ThingWorx, the ‘platform as a service’ (PaaS) vendor, has made empowering the Internet of Things (or Internet of Everything) its rallying cry. Now the company says it is the first to market with an IoT “marketplace” that it claims will speed development of smart, connected products.
The company announced ThingWorx Marketplace at Salesforce.com’s “Dreamforce” event in San Francisco on Monday. The new platform will allow ThingWorx and third party firms to offer “components and services” that are needed to build full-featured IoT applications. Those may be things like new kinds of sensors, widgets, device connectors, protocol adapters, hooks into device clouds or integrations with enterprise management platforms, according to a ThingWorx statement.
The platform will be accessible by ThingWorx partners, independent hardware and software vendors, and third party developers, the company said. Enterprises will be able to deploy private instances of the Marketplace to host internally developed applications, application templates, analytics, visualizations and services. ThingWorx is also offering the Marketplace in a PaaS model that organizations can offer as a private label instance.
Echoing the arguments made about mobile phone “app stores” in years past, ThingWorx said the Marketplace will increase the value of the company’s PaaS platform for downstream IoT device-, software and services makers, providing a global platform for new IoT offerings.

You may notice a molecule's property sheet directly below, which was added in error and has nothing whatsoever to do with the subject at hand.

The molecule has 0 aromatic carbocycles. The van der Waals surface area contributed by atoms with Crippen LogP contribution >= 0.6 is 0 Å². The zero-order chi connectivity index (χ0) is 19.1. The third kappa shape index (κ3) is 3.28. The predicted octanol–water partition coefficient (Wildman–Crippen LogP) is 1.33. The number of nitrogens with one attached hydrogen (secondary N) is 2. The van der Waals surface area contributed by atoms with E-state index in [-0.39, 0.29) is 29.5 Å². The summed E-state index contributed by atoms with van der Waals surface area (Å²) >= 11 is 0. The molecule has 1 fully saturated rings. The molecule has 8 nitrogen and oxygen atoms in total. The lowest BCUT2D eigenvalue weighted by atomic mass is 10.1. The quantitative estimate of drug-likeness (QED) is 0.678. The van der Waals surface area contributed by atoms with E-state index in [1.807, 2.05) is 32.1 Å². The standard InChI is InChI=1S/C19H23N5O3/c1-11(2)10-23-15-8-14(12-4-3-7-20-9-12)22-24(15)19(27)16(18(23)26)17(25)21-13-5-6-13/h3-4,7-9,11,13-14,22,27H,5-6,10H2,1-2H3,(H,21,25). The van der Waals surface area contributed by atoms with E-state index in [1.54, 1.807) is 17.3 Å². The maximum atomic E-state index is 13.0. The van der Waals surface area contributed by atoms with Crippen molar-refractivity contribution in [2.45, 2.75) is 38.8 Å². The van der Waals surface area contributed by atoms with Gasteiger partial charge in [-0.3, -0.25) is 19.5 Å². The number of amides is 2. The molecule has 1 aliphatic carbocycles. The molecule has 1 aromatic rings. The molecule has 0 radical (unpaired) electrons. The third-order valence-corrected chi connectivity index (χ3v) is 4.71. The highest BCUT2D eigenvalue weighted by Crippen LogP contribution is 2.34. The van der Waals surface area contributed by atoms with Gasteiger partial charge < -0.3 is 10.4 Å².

“We are excited about the launch of the ThingWorx Marketplace,” said Russ Fadel, CEO of ThingWorx. Analyst firms like IDC estimate that there will be tens of billions of Internet connected “things” and other non-traditional endpoints online by the end of the decade. ThingWorx said all those new devices will drive a market for IoT applications that add value to the underlying hardware and sensors. “Our Marketplace will provide the next significant improvement in application development efficiency by providing a global market with the building blocks necessary to rapidly assemble these applications,” Fadel said in a statement.
A lack of standard platforms and protocols for everything from operating systems to wireless communications protocols has hampered IoT adoption by erecting hurdles to integrating IoT products from different manufacturers, many experts agree.
Consolidation could solve some of those problems. For example, chip maker ARM in September purchased Sensinode, a maker of software that runs low-power devices like embedded sensors. However, an even bigger problem lurks in the form of software insecurity, as a lack of developer know-how combines with a confusing and complicated development “stack” to produce IoT products that leak sensitive information, are prone to compromise or both.
ThingWorx said its Marketplace will initially be available to ThingWorx customers and partners, before becoming generally available in the 1st Quarter of 2014.